Hitting Back at a Whistleblower? You Suck, Zuck.
A former Facebook employee testified to U.S. politicians that the company’s sites and apps harm children’s mental health and stoke division in society. (Which I personally believe is true about many social media sites.) Frances Haugen, a former product manager turned whistleblower, heavily criticized the company at a recent Senate hearing.
Mark Zuckerberg’s response? The founder hit back, saying the latest accusations are at odds with the company’s goals. In a letter to employees, he said many of the claims were “illogical” and pointed to Facebook’s efforts to fight harmful content.
My response? You suck, Zuck. Why? Because when senior leaders attack courageous, ethical whistleblowers, it stops people in organizations from coming forward with their own stories of unethical and immoral behavioral. Zuckerberg’s response instills fear and encourages employees in all countries in all industries to keep their mouths shut.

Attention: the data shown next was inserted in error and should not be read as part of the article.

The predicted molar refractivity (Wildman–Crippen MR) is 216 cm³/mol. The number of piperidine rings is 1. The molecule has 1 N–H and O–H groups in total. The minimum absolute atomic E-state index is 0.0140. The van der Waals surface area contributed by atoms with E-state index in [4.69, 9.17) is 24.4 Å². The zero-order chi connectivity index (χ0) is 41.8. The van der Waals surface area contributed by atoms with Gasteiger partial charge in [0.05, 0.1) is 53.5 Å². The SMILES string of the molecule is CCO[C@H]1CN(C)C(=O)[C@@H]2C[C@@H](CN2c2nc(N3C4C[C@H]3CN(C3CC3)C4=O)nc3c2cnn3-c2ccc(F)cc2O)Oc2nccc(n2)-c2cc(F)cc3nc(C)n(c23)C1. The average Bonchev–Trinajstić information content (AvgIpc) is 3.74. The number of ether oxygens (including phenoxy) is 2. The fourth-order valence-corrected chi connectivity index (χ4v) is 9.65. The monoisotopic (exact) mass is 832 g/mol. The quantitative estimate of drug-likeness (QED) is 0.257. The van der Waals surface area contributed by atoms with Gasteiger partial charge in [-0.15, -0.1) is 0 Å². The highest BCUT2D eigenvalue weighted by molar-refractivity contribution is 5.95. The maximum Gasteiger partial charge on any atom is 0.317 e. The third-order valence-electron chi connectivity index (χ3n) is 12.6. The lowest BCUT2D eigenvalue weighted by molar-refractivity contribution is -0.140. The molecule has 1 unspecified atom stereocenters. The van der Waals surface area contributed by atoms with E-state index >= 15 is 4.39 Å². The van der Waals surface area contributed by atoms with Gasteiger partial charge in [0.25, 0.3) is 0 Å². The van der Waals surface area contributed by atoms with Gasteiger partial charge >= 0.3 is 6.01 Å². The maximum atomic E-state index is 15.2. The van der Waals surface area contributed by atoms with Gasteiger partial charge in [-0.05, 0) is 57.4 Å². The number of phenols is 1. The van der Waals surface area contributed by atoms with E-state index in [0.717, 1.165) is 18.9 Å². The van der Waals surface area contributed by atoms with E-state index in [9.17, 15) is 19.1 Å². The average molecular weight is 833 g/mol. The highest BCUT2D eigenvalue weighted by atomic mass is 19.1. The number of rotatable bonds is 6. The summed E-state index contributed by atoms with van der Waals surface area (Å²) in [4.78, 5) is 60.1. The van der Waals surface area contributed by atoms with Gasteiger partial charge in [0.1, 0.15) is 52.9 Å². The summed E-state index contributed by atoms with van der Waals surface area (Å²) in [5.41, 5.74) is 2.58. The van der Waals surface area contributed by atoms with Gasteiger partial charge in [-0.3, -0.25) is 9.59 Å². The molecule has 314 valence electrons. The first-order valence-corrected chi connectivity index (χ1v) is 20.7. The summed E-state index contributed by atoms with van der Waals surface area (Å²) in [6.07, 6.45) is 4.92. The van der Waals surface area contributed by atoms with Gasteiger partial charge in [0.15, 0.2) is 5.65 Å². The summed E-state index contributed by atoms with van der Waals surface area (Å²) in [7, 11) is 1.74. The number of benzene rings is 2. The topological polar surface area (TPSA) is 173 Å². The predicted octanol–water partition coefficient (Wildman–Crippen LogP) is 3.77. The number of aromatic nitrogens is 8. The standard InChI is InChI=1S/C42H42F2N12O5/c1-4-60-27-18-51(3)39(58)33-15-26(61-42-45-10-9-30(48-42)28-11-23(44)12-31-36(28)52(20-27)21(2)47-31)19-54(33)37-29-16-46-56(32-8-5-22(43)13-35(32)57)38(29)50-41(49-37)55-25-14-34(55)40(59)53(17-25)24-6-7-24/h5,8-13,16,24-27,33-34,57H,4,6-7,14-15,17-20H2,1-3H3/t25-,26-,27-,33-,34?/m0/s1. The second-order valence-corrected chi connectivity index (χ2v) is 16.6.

And herein lies what’s wrong in business. Leaders wield enormous amounts of power, so employees don’t feel that they can speak up without repercussions, and poof: massive employee disengagement.
Jill, What Can I Do? This is a tough one, because unless you run your company, your hands are tied. You are at the mercy of your senior leadership team and how they want to respond if a whistleblower comes forward. But day-to-day, there is something you can do: work to build a two-way communication culture, where employees have a voice, are respected, and their voice is heard. This one thing can catapult engagement, retention, and trust in senior leaders. Priceless.